January 26, 2020

            The yellow rose in the backyard is beginning to bloom.  In January.  It is a tight bud, its fragile petals folded over each other, its leaves a deep green with serrated edges; much changed from the end of summer when the leaves were marred by ragged holes and looked like something was chewing on them.  Even though I sprayed with an in insecticidal soap, the rose deteriorated.  Now it seems to have revived itself; fought off its enemy. 

            The begonia plant is coming back too.  All the begonias – the one that was here when we bought the house and the begonias I planted – froze in November’s cold snap.  The oldest, the original begonia, survived.  It has always looked the healthiest, the fullest, the greenest.  The weather has encouraged this growth: 30s in the early morning rising to 60s and 70s, weekly rain.  This morning the patio was wet as trees shook off last night’s veil of moisture in a shower of drops.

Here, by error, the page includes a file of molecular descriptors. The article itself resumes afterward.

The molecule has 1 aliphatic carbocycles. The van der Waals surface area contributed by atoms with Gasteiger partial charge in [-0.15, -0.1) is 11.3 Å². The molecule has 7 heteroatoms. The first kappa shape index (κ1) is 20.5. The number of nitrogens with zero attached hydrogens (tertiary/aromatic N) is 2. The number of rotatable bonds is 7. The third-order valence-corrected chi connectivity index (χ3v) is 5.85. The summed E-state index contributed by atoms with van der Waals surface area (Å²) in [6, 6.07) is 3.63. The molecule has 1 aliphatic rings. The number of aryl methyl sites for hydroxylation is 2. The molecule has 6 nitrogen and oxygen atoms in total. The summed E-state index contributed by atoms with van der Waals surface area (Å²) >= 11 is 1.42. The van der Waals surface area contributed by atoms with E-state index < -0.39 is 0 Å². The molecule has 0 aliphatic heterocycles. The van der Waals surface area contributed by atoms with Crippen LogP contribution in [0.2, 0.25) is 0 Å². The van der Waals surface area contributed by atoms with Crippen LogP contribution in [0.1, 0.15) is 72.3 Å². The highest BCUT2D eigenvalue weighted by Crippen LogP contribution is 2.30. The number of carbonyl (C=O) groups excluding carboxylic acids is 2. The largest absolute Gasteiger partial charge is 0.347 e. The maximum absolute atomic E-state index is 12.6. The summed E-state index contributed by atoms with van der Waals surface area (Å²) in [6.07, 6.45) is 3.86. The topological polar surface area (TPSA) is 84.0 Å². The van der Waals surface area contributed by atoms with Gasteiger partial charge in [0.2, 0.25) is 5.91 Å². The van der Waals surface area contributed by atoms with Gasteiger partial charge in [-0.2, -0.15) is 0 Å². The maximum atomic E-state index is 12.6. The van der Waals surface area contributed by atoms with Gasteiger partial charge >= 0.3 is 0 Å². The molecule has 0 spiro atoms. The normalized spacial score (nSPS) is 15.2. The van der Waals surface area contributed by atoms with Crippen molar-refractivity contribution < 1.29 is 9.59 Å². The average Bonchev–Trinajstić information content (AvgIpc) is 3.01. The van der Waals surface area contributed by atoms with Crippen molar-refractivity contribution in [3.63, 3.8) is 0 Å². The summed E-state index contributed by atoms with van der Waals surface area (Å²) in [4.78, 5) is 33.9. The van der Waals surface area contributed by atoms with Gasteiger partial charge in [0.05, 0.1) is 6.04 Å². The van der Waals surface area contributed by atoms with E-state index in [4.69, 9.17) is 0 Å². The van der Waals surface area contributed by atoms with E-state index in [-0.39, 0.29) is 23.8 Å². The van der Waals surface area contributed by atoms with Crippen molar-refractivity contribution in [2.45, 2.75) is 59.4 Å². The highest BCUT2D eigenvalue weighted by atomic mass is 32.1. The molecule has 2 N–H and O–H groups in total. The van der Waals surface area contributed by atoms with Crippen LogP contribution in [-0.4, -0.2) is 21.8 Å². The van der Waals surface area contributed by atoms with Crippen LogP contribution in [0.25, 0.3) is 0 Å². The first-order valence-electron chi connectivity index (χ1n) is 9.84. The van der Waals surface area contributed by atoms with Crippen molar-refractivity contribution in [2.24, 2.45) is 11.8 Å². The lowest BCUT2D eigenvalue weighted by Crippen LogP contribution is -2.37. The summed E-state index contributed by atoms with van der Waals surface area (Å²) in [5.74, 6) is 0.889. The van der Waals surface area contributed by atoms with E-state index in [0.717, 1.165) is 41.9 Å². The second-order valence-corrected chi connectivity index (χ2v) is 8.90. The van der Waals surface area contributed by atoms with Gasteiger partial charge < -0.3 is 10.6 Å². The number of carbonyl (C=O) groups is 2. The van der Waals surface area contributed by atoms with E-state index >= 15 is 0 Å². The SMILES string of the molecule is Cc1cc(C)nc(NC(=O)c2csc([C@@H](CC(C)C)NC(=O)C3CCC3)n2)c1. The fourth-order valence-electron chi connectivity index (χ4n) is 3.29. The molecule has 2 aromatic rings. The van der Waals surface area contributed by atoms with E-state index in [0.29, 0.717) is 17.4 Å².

Today is sunny and warm.  I stand in the pastures at Scattered Oaks holding Willis’ lead rope as he grazes on new grass.  He is filthy, transformed by black dirt into a charcoal grey horse.  Ridden earlier today, his rider hosed him down after the lesson and Willis rolled.  Now I get to clean him up again, a job that would be easier after Willis is completely dry.  But I volunteered his services and Willis had a good workout, so I’m grateful for his extra conditioning and training.  My job now is to let him graze and have a nice trail ride wherever he wants to go so I don’t feel like I came out here for nothing.  Spending time with your horse is never a waste of time.  Pat Parelli said something like that; the way he described it was “undemanding time.”  I like taking care of Willis almost as much as I like riding, and I know from experience that I loved my animals more when they needed care. 

            This day is beautiful.  Sunny, warm, and all I want to do is be outside.  Daisy and I drive to the park in Manor to look for birds.   On our way, a pig – a pig! – runs across the road and under the park fence.  Probably escaped from someone’s property.  There is something I love about this park.  I love its energy.  The quiet, the simplicity, families just enjoying the days.  The trees look like winter; bare branches reaching upward, silhouettes outlined against the sun,  Yet the warmth of the day warns of something else.  A change in the way this season of winter feels. 

Christine Baleshta